A few years ago I showed up to a Rascal Flatts concert in a porsche. Surrounded by giant trucks and honky tonk tailgate parties, I distinctly remember blushing as I got out of the sports car, wishing that I had insisted on driving my car. My Nissan 240 FX would have been much more appropriate, would have earned us much fewer stares. But my dear friend had offered to drive and though she shares my love of country music, she also loves flashy cars. She later traded in her porsche for a prowler which, if you’re like me and know nothing about fancy cars, is a tad bit nicer than my Nissan and earned us even more stares. I love this friend to death but I was always a bit embarrassed when she drove us places, especially when she drove us to country concerts. I felt smug and pretentious and was awkward and uncomfortable with all the stares and attention. I felt like an elitist showing up to mingle with the common folk, and I hated that. I knew that I was a “commoner” too, but couldn’t convince anyone of that stepping out of a porsche at a country concert. Continue reading
I’ve never liked butterflies. They’ve always kinda creeped me out but I’ve found that people think you’re some kind of monster if you admit that you don’t like them. It’s like saying you don’t like sunshine or rainbows. Sure, they’re pretty and it’s cool how they emerge from cocoons, but really they’re just colorful moths masquerading themselves as if they weren’t flying bugs.
And I hate flying bugs. I cringe and do a little internal freak out when they flutter and fly too close to me, flashing their colorful wings way too near to my face. I sense your judgment but I’m being honest here: butterflies, moths, bees, wasps- they’re all the same in my book. And even though I want to, society won’t permit me to swat these obnoxiously beautiful butterflies away. Because everyone hates bees and wasps but I’ve found people have an exceptionally low tolerance for butterfly-haters. Truth be told, I feel the same way about lady bugs. The only thing I like about lady bugs is that 1992 soccer movie with Rodney Dangerfield. But I digress. Lady bugs, butterflies: I’m on to you. The world might admire your beauty and grace but I see you for what you really are: dirty, nasty, flying bugs with a little splash color. S0 please, stay away from me.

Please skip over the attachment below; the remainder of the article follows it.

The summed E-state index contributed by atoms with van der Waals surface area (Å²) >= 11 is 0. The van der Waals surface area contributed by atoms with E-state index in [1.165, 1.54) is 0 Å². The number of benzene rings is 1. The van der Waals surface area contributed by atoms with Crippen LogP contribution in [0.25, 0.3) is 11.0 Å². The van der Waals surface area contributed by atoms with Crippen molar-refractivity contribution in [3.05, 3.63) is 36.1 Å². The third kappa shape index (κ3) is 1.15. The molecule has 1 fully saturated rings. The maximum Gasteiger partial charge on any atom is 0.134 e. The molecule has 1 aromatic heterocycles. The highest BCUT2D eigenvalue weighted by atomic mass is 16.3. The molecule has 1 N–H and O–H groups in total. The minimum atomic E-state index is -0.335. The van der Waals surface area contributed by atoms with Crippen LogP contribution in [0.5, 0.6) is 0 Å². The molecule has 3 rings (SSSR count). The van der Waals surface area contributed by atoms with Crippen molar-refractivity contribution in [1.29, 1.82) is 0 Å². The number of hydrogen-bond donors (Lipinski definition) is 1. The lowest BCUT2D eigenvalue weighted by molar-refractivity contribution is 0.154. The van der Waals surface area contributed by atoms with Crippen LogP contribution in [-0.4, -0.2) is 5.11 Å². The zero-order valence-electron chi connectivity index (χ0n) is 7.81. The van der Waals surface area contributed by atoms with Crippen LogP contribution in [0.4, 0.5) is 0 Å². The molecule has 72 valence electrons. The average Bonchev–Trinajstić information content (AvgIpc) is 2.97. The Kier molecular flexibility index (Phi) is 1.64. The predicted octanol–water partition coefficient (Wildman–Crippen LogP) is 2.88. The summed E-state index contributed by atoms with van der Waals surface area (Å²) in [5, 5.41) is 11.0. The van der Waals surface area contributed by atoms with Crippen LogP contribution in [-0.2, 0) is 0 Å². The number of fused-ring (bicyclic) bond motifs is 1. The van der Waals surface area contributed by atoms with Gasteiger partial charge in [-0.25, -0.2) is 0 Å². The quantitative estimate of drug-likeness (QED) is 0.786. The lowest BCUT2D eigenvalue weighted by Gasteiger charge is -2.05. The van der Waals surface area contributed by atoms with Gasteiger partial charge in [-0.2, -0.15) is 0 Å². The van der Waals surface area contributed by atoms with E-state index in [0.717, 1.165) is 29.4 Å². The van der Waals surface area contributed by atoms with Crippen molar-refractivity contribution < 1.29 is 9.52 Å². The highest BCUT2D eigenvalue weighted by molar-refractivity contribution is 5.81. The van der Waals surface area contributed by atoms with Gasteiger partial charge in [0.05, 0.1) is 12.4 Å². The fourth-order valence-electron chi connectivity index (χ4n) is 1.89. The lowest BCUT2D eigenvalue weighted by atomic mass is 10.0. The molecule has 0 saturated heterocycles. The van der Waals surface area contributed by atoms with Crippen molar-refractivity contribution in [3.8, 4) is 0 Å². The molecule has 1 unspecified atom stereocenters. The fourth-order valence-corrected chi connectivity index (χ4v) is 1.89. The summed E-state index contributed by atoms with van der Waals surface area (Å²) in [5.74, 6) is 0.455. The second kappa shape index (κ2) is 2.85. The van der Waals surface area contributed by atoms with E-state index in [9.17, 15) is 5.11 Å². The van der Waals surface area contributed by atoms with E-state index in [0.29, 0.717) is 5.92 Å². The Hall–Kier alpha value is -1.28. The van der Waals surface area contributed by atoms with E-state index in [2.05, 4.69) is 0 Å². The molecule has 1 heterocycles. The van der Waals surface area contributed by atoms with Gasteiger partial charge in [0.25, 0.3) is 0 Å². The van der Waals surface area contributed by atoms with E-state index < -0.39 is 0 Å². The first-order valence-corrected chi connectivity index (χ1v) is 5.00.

I drank mold last night. A lot of mold. It still makes me gag when I think about it. I keep a 2 gallon jug of blue gatorade by my desk in my bedroom. Apparently it had been there for awhile. I burned my tongue on some scalding hot Easy Mac so I quickly unscrewed the top and chugged from the jug. I did this several times. I love blue gatorade. But when I was almost done with my gourmet meal, I was taking another swig and looked inside. There appeared to be seaweed floating around in my drink. An entire colony of mold had been growing in my blue gatorade jug that, now that I think about it, had probably been sitting by my desk since December. Maybe November. It wasn’t just a few spots of mold. It was giant pieces of waving, green mold swimming around in the blue gatorade ocean. And I had been drinking it, completely unaware. I continued to gag as I poured it down the drain, but not before showing my roommate who also nearly puked.
Seven years ago I sat in a locker room bawling for a good hour. They were fat, painful tears that left my eyes puffy and body drained. My college team was playing in the NAIA National tournament and I had missed a shot at the buzzer which would have won us the game to advance to the elite eight. I wasn’t crying about the shot, though. I was crying, sobbing rather, because I envisioned myself as a fourth grader, with a killer side pony, practicing my form with my dad in the backyard. I was replaying the hours and hours and hours I had spent on basketball courts from the time I first learned the game to that last shot as a senior in college. And I was realizing that it was all over. Basketball had consumed my time, my thoughts, my energy, my world for so long, and now it was over.